Bush seeks to reassure nation on the economy

In his final State of the Union address, President Bush Monday night sought to assure the nation that the economy is on sound footing in the long run, and praised House leaders for passing legislation to spur growth in the short term.

Bush warned the Senate to not risk delaying or derailing the measure by trying to make “load up the bill.”

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The president acknowledged that “at kitchen tables across our country, there is concern about our economic future,” and offered tax cuts as the solution. He argued that making his tax cuts permanent would eliminate uncertainty and spare Americans from a large tax increase when his temporary cuts expire.

“Some in Washington argue that letting tax relief expire is not a tax increase,” Bush said. “Try explaining that to 116 million American taxpayers who would see their taxes rise by an average of $1,800.”

In one of the lighter moments of the address, Bush added, “Others have said they would personally be happy to pay higher taxes. I welcome their enthusiasm, and I am pleased to report that the IRS accepts both checks and money orders.”

Bush pledged that his administration would do its part by eliminating or reducing 151 government programs and saving $18 billion in the process. In addition, the president said he would do his part to reduce congressional earmarks, arguing that such spending items undermine the “people’s trust in government.”

On other domestic issues, Bush also challenged members of Congress to offer their proposal on how to fix, in a bipartisan way, the entitlement programs that are “growing faster than we can afford.”

The president also discussed immigration, calling it another “pressing challenge” that is complicated but can be resolved.

Bush noted that his administration is boosting border security, but added that “we also need to acknowledge that we will never fully secure our border until we create a lawful way for foreign workers to come here and support our economy.”

In the second part of his speech, Bush turned to foreign policy and touted the success of the troop surge.

“While the enemy is still dangerous and more work remains, the American and Iraqi surges have achieved results few of us could have imagined just 1 year ago,” Bush said, adding, “Some may deny the surge is working, but among the terrorists there is no doubt. Al Qaeda is on the run in Iraq, and this enemy will be defeated.”

Despite the successes, the president noted that “tough fighting” is still ahead.

“Our objective in the coming year is to sustain and build on the gains we made in 2007, while transitioning to the next phase of our strategy,” Bush said. “American troops are shifting from leading operations, to partnering with Iraqi forces, and, eventually, to a protective overwatch mission.”

Bush also issued another warning to the government of Iran, saying the country’s leaders must suspend nuclear enrichment and “come clean” on its nuclear program.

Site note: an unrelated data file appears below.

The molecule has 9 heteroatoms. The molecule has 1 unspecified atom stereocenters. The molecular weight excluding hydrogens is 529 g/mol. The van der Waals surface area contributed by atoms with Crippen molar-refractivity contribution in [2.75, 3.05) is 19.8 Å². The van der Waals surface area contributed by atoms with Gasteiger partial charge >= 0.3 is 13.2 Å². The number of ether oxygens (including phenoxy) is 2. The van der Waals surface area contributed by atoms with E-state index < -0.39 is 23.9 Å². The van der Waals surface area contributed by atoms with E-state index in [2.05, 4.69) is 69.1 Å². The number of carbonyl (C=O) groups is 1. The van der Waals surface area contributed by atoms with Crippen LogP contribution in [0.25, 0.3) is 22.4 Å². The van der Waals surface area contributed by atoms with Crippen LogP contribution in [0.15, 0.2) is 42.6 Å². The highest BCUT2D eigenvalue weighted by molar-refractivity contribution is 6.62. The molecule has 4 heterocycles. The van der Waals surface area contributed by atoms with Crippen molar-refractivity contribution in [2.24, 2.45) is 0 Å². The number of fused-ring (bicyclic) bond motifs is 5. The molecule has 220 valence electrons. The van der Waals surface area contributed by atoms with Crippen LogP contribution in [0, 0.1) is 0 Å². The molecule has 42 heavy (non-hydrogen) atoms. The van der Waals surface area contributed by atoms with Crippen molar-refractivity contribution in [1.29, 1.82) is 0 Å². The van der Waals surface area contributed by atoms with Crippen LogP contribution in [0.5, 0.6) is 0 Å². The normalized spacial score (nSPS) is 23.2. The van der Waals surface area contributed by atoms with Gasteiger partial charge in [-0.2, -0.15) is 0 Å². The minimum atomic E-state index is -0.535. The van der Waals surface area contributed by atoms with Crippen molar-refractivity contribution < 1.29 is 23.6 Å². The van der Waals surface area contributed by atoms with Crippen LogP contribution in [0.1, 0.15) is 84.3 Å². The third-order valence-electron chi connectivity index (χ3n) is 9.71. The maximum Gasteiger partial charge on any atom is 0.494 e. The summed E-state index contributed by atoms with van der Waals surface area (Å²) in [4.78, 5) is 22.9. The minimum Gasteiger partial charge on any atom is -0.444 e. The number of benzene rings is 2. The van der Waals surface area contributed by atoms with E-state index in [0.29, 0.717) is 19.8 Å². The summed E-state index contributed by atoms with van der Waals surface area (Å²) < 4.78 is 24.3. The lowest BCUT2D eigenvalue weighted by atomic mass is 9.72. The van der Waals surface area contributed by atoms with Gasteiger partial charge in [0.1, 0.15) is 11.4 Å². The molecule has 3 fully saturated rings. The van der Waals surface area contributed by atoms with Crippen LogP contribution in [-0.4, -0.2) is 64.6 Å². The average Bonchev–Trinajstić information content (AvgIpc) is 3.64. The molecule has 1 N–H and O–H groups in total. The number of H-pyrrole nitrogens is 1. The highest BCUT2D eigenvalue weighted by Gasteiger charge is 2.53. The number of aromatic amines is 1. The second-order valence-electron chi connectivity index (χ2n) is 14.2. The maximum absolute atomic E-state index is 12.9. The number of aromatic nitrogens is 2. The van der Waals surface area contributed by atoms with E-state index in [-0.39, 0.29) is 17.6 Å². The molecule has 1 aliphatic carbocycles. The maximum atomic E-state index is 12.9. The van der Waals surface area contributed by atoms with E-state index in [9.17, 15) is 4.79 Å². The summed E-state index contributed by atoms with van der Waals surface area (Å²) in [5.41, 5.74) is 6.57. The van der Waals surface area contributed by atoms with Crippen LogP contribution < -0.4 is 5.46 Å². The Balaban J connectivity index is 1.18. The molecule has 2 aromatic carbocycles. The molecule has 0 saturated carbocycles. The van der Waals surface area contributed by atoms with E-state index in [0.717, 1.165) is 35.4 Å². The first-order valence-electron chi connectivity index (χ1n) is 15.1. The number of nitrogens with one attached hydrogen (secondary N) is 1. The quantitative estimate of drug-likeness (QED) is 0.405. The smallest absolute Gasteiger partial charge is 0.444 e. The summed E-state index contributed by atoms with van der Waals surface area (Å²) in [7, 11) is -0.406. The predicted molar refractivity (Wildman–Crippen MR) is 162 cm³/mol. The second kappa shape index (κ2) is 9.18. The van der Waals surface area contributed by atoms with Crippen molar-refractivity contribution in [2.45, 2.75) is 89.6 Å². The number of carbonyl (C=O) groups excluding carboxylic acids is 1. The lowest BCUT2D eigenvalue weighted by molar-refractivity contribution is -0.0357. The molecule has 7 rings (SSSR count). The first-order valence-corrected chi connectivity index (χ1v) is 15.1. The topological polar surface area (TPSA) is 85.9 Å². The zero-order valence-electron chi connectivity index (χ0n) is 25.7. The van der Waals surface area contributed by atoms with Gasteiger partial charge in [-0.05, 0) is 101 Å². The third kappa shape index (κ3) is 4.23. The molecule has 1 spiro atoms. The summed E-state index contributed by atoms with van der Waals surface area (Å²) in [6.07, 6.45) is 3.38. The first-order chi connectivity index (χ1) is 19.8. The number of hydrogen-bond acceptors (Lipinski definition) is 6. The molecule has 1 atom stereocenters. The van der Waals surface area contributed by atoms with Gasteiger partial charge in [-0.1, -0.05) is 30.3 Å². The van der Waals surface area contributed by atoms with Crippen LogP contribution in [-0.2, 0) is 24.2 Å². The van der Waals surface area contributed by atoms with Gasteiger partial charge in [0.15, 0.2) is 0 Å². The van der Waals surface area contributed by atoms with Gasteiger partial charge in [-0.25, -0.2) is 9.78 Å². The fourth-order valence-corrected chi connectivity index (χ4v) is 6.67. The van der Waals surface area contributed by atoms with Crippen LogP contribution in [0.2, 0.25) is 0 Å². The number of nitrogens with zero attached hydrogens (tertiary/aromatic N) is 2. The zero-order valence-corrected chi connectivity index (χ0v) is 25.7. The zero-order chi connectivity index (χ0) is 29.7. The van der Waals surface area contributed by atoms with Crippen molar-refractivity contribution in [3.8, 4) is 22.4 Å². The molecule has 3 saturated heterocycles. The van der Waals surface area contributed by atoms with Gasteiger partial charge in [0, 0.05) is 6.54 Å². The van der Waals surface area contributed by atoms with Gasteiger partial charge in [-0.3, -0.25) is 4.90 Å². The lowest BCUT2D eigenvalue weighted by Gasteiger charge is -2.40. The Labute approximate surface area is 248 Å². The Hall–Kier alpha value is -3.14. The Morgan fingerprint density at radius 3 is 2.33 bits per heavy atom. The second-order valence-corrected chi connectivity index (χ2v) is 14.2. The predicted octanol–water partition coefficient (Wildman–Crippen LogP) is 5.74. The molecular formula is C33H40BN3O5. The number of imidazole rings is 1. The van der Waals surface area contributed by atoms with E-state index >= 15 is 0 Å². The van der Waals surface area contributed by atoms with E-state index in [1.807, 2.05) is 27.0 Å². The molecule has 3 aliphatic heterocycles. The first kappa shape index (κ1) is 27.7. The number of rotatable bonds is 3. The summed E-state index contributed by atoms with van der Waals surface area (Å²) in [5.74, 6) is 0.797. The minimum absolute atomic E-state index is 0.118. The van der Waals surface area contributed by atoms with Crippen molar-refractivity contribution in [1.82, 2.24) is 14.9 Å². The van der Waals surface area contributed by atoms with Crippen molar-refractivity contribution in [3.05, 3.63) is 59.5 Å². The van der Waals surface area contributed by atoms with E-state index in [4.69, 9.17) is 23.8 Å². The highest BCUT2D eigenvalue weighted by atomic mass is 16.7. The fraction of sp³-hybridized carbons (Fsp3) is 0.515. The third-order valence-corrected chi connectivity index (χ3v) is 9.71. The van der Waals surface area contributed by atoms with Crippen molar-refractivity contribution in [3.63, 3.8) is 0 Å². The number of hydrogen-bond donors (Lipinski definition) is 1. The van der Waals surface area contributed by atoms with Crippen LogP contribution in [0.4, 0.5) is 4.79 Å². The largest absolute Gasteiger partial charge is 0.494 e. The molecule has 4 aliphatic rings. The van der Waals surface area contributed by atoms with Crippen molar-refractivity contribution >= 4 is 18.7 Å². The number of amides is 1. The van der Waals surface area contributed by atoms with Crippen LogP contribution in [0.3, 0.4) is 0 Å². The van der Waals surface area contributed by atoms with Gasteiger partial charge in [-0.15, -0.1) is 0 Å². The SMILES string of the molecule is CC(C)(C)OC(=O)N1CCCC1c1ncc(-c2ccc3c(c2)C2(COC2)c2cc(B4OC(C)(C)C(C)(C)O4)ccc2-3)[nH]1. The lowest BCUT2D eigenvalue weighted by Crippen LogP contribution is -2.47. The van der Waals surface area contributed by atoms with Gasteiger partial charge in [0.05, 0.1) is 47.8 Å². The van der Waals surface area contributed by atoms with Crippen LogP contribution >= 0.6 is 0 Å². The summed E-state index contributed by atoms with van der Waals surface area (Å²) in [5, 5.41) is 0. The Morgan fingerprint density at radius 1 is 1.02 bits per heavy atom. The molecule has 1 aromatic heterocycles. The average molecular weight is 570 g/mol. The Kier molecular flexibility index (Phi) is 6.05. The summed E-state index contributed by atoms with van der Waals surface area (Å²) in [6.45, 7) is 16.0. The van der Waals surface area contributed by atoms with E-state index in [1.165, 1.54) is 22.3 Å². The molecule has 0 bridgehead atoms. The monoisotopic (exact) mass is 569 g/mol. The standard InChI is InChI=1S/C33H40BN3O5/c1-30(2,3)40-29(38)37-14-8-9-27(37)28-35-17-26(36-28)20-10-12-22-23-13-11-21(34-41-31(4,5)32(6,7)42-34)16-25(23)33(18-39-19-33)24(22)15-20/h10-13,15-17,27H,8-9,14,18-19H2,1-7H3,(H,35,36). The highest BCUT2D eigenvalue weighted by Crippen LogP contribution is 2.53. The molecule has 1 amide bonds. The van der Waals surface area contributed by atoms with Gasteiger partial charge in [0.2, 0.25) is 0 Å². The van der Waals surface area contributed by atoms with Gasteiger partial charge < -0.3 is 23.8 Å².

“But above all, know this: America will confront those who threaten our troops, we will stand by our allies, and we will defend our vital interests in the Persian Gulf,” Bush said.

In the Democratic response, Kansas Gov. Kathleen SebeliusKathleen SebeliusJerry Moran: 'I wouldn't be surprised' if Pompeo ran for Senate in Kansas Mark Halperin inks book deal 2020 Democrats fight to claim Obama's mantle on health care MORE said she wanted to depart from the normal practice of offering a partisan retort to the president’s speech.

Instead, Sebelius stated, that she wanted to provide a “wakeup call to Washington, on behalf of a new American majority, that time is running out on our opportunities to meet our challenges and solve our problems.”

She painted a bleaker picture of the long-term economy than Bush.

“Our struggling economy requires urgent and immediate action, and then sustained attention,” the Kansas governor said. “Families can’t pay their bills. They are losing their jobs, and now are threatened with losing their homes.”

She argued that bipartisanship is the key to addressing the nation’s problems and invited Bush to join the Democratic majority to do so.

Sebelius then listed many of the Democrats’ policy priorities and challenged Bush to support the congressional majority in making healthcare more affordable and achieve energy independence while promoting “green” technologies.

The Kansas governor also addressed the fight against terror.

“We stand ready in the heartland and across this country, to join forces with peace-loving nations across the globe and to fight the war against terrorists, wherever they may strike,” Sebelius said. “But our capable and dedicated soldiers can’t solve the political disputes where they are, and can't focus on the real enemies elsewhere.”

“These are uncertain times, but with strength and determination, we can meet the challenges together,” she said. “If Washington can work together, so quickly, on a short-term fix for families caught in the financial squeeze, then we can work together to transform America.”